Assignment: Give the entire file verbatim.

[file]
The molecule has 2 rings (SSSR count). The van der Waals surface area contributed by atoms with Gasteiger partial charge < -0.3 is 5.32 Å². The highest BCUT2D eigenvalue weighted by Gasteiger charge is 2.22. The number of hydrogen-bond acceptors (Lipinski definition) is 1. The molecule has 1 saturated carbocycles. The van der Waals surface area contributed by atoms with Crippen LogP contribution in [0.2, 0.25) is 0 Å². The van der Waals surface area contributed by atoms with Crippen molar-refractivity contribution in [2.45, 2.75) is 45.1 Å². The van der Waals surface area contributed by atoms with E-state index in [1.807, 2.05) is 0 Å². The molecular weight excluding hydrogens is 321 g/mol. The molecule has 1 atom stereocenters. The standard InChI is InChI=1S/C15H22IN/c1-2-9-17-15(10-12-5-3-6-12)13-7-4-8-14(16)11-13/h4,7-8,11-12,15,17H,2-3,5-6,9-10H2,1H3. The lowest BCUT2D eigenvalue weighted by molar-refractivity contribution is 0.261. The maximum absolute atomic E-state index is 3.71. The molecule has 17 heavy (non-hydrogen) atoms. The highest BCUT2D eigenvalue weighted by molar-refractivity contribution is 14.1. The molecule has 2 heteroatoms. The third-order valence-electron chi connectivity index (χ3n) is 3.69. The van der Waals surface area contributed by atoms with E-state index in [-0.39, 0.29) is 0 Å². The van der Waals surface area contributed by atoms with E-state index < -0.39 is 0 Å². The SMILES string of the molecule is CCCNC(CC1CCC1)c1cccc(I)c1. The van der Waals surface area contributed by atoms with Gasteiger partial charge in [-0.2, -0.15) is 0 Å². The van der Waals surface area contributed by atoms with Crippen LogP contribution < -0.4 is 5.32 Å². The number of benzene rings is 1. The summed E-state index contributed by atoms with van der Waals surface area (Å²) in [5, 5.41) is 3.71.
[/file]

The molecule has 2 rings (SSSR count). The van der Waals surface area contributed by atoms with Gasteiger partial charge < -0.3 is 5.32 Å². The highest BCUT2D eigenvalue weighted by Gasteiger charge is 2.22. The number of hydrogen-bond acceptors (Lipinski definition) is 1. The molecule has 1 saturated carbocycles. The van der Waals surface area contributed by atoms with Crippen LogP contribution in [0.2, 0.25) is 0 Å². The van der Waals surface area contributed by atoms with Crippen molar-refractivity contribution in [2.45, 2.75) is 45.1 Å². The van der Waals surface area contributed by atoms with E-state index in [1.807, 2.05) is 0 Å². The molecular weight excluding hydrogens is 321 g/mol. The molecule has 1 atom stereocenters. The standard InChI is InChI=1S/C15H22IN/c1-2-9-17-15(10-12-5-3-6-12)13-7-4-8-14(16)11-13/h4,7-8,11-12,15,17H,2-3,5-6,9-10H2,1H3. The lowest BCUT2D eigenvalue weighted by molar-refractivity contribution is 0.261. The maximum absolute atomic E-state index is 3.71. The molecule has 17 heavy (non-hydrogen) atoms. The highest BCUT2D eigenvalue weighted by molar-refractivity contribution is 14.1. The molecule has 2 heteroatoms. The third-order valence-electron chi connectivity index (χ3n) is 3.69. The van der Waals surface area contributed by atoms with E-state index in [-0.39, 0.29) is 0 Å². The van der Waals surface area contributed by atoms with E-state index < -0.39 is 0 Å². The SMILES string of the molecule is CCCNC(CC1CCC1)c1cccc(I)c1. The van der Waals surface area contributed by atoms with Gasteiger partial charge in [-0.2, -0.15) is 0 Å². The van der Waals surface area contributed by atoms with Crippen LogP contribution < -0.4 is 5.32 Å². The number of benzene rings is 1. The summed E-state index contributed by atoms with van der Waals surface area (Å²) in [5, 5.41) is 3.71.